James K.A. Smith (2006). Who’s Afraid of Postmodernism: Taking Derrida, Lyotard, and Foucault to Church. Grand Rapids, MI: Baker Academic.
Postmodernism–this word is essentially a profanity in many evangelical circles. It has also been (ab)used as a war cry for those Christians who have “emerged” from their modernist coreligionist. Most people have no idea what it means…maybe this is the most accurate appraisal.
For those confused by postmodernity evangelical philosopher James K.A. Smith provides a road map. Along the journey the reader is invited to worship God in the presence of the “unholy, Parisian Trinity” of Jacques Derrida, Jean-Francois Lyotard, and Michel Foucault. For those wondering what Jerusalem has to do with Paris this book is a starting point.
Smith begins by introducing the postmodern situation. The reader may find herself scandalized or he may shrug his shoulders as if Smith is describing the town in which you were raised. For both the modern peering in at postmodernity and the postmodern who is like a fish in water this book will provide a description of the world that is coming/has come.
It is from there that we are introduced to Derrida and his project of deconstruction. We are challenged by Derrida’s direct assault on our myth of objectivity when reading a text. At the same time we are challenged to ask where Derrida goes too far in his literary criticisms and what this means for a church that reads Scrip-ture.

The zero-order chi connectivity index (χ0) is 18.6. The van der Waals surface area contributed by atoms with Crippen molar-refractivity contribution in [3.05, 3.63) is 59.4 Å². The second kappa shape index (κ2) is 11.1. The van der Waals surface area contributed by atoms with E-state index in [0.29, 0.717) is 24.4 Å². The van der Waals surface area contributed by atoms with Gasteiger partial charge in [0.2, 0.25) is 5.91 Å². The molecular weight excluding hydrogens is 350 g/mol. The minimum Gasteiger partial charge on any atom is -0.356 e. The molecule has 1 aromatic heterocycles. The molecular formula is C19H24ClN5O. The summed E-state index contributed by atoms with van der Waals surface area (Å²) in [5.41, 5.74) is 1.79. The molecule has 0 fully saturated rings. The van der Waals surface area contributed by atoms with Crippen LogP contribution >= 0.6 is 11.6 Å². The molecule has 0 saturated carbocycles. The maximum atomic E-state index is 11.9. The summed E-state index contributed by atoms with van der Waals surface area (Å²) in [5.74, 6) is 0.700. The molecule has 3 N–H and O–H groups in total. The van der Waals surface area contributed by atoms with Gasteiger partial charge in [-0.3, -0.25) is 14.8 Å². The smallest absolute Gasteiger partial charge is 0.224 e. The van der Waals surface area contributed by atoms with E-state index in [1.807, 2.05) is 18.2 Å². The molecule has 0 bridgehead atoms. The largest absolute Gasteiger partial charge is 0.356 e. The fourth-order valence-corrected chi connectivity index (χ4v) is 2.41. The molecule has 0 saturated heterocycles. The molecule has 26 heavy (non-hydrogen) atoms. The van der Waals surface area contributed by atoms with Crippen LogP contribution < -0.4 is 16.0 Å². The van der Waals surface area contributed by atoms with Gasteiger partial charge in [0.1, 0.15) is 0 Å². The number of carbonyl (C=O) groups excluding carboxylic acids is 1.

Lyotard is next with his criticism of meta-narratives. How does Christianity–a story that explains everything from Creation to Eschaton–survive in a world post-meta-narrative (if we are in such a world)? Is the result some sort of cultural relativism?
The third and final stop is lunch with Foucault and his critique of power. Is all knowledge power? Is power bad in and of itself?
Smith is often very accommodating of these philosophers, but I found this helpful. We often hear from Christian writers how demonic these Frenchmen are. It is nice to see there is a good side (especially as one with French roots).
It is from here that a reader can launch into her own exploration of the merits and demerits of postmodern thought. Before the book ends Smith takes a look at the ecclesiological implications. I found myself struggling more with this chapter than the other ones. As a Reformed philosopher Smith’s arguments for dogmatics seems more befitting of a Papist. I wondered how a “Protestant” could appeal so strongly to tradition and catholicity in the sense that he does. It gave me a lot to ponder and I am sure it will do the same for you.